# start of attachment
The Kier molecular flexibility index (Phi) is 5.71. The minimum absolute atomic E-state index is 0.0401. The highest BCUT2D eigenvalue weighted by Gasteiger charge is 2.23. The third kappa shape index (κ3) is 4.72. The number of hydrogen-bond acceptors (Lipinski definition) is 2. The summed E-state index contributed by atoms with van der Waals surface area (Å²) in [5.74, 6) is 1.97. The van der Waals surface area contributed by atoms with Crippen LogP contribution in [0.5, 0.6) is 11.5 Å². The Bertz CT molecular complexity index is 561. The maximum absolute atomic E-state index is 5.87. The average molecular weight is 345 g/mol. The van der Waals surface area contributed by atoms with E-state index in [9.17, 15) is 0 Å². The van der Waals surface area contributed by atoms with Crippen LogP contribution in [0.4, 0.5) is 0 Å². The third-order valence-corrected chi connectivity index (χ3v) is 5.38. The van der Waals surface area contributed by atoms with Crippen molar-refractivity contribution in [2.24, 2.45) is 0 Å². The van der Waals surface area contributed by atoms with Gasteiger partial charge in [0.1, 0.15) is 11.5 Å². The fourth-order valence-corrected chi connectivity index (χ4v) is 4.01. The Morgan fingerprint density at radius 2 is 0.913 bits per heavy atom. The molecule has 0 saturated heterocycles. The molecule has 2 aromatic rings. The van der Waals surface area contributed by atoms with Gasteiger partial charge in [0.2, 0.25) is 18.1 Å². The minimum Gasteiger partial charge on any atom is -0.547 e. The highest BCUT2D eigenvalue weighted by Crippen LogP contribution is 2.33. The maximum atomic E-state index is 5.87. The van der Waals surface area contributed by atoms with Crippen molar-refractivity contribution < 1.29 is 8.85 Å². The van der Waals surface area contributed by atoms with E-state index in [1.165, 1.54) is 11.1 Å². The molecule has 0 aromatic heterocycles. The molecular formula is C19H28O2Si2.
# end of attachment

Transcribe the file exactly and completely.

The Kier molecular flexibility index (Phi) is 5.71. The minimum absolute atomic E-state index is 0.0401. The highest BCUT2D eigenvalue weighted by Gasteiger charge is 2.23. The third kappa shape index (κ3) is 4.72. The number of hydrogen-bond acceptors (Lipinski definition) is 2. The summed E-state index contributed by atoms with van der Waals surface area (Å²) in [5.74, 6) is 1.97. The van der Waals surface area contributed by atoms with Crippen LogP contribution in [0.5, 0.6) is 11.5 Å². The Bertz CT molecular complexity index is 561. The maximum absolute atomic E-state index is 5.87. The average molecular weight is 345 g/mol. The van der Waals surface area contributed by atoms with E-state index in [9.17, 15) is 0 Å². The van der Waals surface area contributed by atoms with Crippen LogP contribution in [0.4, 0.5) is 0 Å². The third-order valence-corrected chi connectivity index (χ3v) is 5.38. The van der Waals surface area contributed by atoms with Crippen molar-refractivity contribution in [2.24, 2.45) is 0 Å². The van der Waals surface area contributed by atoms with Gasteiger partial charge in [0.1, 0.15) is 11.5 Å². The fourth-order valence-corrected chi connectivity index (χ4v) is 4.01. The Morgan fingerprint density at radius 2 is 0.913 bits per heavy atom. The molecule has 0 saturated heterocycles. The molecule has 2 aromatic rings. The van der Waals surface area contributed by atoms with Gasteiger partial charge in [0.2, 0.25) is 18.1 Å². The minimum Gasteiger partial charge on any atom is -0.547 e. The highest BCUT2D eigenvalue weighted by Crippen LogP contribution is 2.33. The maximum atomic E-state index is 5.87. The van der Waals surface area contributed by atoms with Crippen molar-refractivity contribution < 1.29 is 8.85 Å². The van der Waals surface area contributed by atoms with E-state index in [1.165, 1.54) is 11.1 Å². The molecule has 0 aromatic heterocycles. The molecular formula is C19H28O2Si2.